The most significant upcoming release is Levitation and SKALE Ganymede (SKALE G), which were proposed in a SKALE Improvement Proposal in Q2’23. The Levitation protocol aims to enable ZK-rollups to connect to the SKALE Architecture with rollup connectivity to the Ethereum Mainnet. In addition, SKALE G will be a general-purpose ZK-rollup launched as a SKALE chain. These solutions will increase the amount of security on SKALE chains derived from Ethereum, further scaling capabilities. They will also introduce a different revenue model with gas fees. For more details on Levitation and SKALE G, refer to the Q2 report.

Ecosystem Overview

The growth in transactions across all SKALE chains was driven by Web3 protocol Exorde and gaming hub Nebula, whose average daily transactions grew QoQ by 28% to 499,000 and 39% to 490,000, respectively. The SKALE network features both dapp-chains, like Exorde, and hubs. Hubs are chains that are shared by multiple applications, often from a similar sector.

Exorde is an information platform that incentivizes users to collect and submit data from social networks. Exorde uses said data to create sentiment ratings, identify trends, and to power other analytical tools.

Nebula’s growth continued to be driven by games that launched in the past year, notably P2E motorcycle game MotoDex and fantasy football platform 5tars. In Q1, role-playing game World of Dypians launched and has since been one of the top applications on Nebula by activity. Other Nebula launches in Q1 include Ballers City, Paradise Brawl, Heroes Battle Arena, Hatchy Rampage, Roco Finance, and Sportzchain.

NFT hub Calypso’s average daily transactions fell by 25% QoQ to 48,000. The decrease was largely driven by reduced activity on Untitled Platformer, which previously accounted for the majority of activity on Calypso following its Q2’23 launch. Untitled Platformer features P2E platform games. New launches on Calypso in Q1 include Dmail Network, Solo Network, and DripVerse Protocol.

CryptoBlades featured the fourth-highest transaction count among chains at 21,000, a 78% QoQ decrease. CryptoBlades is a multichain Play-to-Earn PVP game.

Nebula continued its strong growth from the second half of 2023, increasing its average daily active addresses by 56% QoQ to 187,000. Near the end of January, Nebula reached daily highs of over 277,000. This high activity was sustained for around a month before dropping back down to around 150,000 near the end of February. These movements were largely driven by a rise and fall in activity in MotoDex.

Similar to its transactions trend, Calypso’s average daily active addresses fell by 17% QoQ to 20,000. Other top SKALE chains by average daily active addresses include Exorde (2,300), CryptoBlades (1,800), StrayShot (1,500), and Europa Hub (200).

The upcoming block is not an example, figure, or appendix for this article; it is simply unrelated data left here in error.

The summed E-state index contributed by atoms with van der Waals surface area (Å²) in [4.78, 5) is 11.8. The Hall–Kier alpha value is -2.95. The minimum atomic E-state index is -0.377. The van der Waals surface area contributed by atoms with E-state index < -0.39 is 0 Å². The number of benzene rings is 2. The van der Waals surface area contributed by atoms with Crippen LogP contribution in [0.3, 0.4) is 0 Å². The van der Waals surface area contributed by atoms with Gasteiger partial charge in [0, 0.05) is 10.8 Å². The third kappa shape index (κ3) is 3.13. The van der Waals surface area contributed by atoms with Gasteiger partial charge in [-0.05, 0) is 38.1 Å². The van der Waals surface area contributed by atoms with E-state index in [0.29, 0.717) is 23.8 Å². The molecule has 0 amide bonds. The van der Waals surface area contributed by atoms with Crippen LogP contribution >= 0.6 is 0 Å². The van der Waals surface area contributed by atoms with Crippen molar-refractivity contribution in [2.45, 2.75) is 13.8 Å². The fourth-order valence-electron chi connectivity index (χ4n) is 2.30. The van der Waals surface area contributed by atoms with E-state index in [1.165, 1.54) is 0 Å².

Nebula continued to account for the majority share of new addresses on the SKALE network. Its daily new addresses increased by 178% QoQ to 183,000. As with transactions, Nebula’s daily active addresses were driven by MotoDex. Nebula’s Q1 average daily new address figure was around 98% of its average daily active address figure, which could suggest that its average daily active address figure may be driven by inorganic activity from MotoDex. Beyond MotoDex, Nebula supports over 35 games on the chain.

Calypso’s average daily new addresses decreased by 52% QoQ to just under 1,500. Other top SKALE chains by average daily new addresses include StrayShot (731), Exorde (210), Europa Hub (128), and Titan Hub (84).

Titan Hub is a community hub for AI projects that launched in Q4’23. Its growth in Q1’24 was driven by the launch of PaLM AI, which offers a multi-platform chatbot powered by Google’s AI suite. PaLM AI also launched NFT Studio, a marketplace for NFTs created with its bots.


The Europa Hub aims to solve potential liquidity fragmentation problems that arise with app-chain ecosystems by providing a central DeFi liquidity hub. Europa development is led by the Ruby Exchange team, with plans to eventually transition to a community-owned Hub.

Ruby Exchange is an AMM-based DEX featuring a “4Pool” consisting of stablecoins USDP, DAI, USDT, and USDC. At the end of Q1, TVL in the 4Pool stood at $180,000, a 50% QoQ decrease.

SKALE does not currently support any native stablecoins; each of the four is bridged from Ethereum. The Europa bridge employs a multisig on top of the underlying inter-messaging agent (IMA) bridge. The IMA bridge is trustless, as it uses the same mechanisms for security as SKALE’s consensus protocol. As such, the multisig can introduce additional trust assumptions depending on the level of control the chain owner gives to the multisig. The Europa bridge uses a 3/5 multisig with the following signers: